With the ITG approach, every business in BASF can orchestrate together with a common goal towards customer needs. Secondly, we can unwind our potential to serve more customers by leveraging the established relationship from other businesses. Thirdly, we can make BASF a single destination for solutions in the Pharma industry.
Does India have the R&D capabilities? What is BASF’s R&D strength in India?
India has world-class Intellectual Property Protection Laws. The implementation of Patent and Copyrights Laws as well as alliances with global players is fueling the rapid advancement in R&D. This along with the highly qualified research staff, who have often gained their education and first working experience in advanced research countries such as the US, have set the foundation for the ongoing shift of R&D activities to India. Today, India develops both, new drugs and modified drugs—also called reformulated generics. Especially in the latter India has become world-class. In this regard, India is mirroring the early development steps of Japan from where it has evolved to one of the top countries for pharma research.
Local innovation and local production are important drivers for the business growth in India. We therefore want to develop new applications, products and solutions together with our customers in Asia, adapted for local as well as global needs, and then serve them through our sites and our talent in the region.
What is the range of pharma products/solutions that BASF offers in India?
BASF offers a range of products to the pharma industry, which includes metabolite profiling, catalysts, reagents, solvents, protective groups, building blocks, custom synthesis, generic APIs, excipients, plastics for healthcare and diagnostics, and packaging applications for anti-counterfeiting purpose.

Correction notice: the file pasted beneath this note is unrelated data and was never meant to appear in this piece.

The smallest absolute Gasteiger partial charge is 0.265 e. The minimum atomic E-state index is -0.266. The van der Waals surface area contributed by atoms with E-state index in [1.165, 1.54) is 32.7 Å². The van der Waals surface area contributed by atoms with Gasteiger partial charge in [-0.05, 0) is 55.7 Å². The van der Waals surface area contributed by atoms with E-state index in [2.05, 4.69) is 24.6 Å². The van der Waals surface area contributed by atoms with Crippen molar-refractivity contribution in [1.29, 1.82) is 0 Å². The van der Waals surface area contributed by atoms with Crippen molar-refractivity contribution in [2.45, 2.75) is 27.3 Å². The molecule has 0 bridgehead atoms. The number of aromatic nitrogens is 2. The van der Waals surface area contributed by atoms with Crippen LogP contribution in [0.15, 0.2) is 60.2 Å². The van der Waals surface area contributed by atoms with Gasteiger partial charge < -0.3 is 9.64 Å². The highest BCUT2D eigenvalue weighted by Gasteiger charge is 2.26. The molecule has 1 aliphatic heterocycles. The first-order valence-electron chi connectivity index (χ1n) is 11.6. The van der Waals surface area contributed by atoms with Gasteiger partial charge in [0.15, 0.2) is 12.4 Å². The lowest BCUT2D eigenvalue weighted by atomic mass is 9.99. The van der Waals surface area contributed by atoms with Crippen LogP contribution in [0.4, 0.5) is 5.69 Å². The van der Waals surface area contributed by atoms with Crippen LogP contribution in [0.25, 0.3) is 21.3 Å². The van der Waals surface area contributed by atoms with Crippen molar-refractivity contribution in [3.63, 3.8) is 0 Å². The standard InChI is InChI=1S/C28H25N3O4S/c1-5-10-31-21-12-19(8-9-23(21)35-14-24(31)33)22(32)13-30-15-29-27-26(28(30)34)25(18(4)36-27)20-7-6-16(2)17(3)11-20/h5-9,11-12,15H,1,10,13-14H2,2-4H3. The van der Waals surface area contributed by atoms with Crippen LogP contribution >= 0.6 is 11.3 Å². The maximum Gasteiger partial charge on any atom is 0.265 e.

Who are your main customers?
As we offer products across the value chain; from API manufacturer to variety of finished dosage forms, we have offerings for almost all pharma companies in India.
What competitive advantages do you see for India over the Western world?
Besides the obvious benefit of being a low-cost production hub, India has a good network of world-class educational institutions and a skillful workforce with high managerial and technical competence. The country’s track record for development, particularly in the area of improved cost-beneficial chemical synthesis for various drug molecules, is excellent. Above all, it has a considerable middle class market, which continues to grow rapidly.
BASF’s future plans for growth in the pharma industry?
The pharma market in India is growing fast, and BASF wants to be part of this growth. To better focus on the rapidly developing Indian market and to better support our customers locally, we have set up a state-of-the-art pharma application center in Thane (Mumbai) in 2008. Especially this year, we have significantly ramped up the number of customer trainings and trials.
BASF believes that only through continuous interaction and scientific exchange with the pharma communities, we can excel in our solutions and services offered to our customers. The response to the recent 5th International Boron Conference organized by BASF in Hyderabad was overwhelming.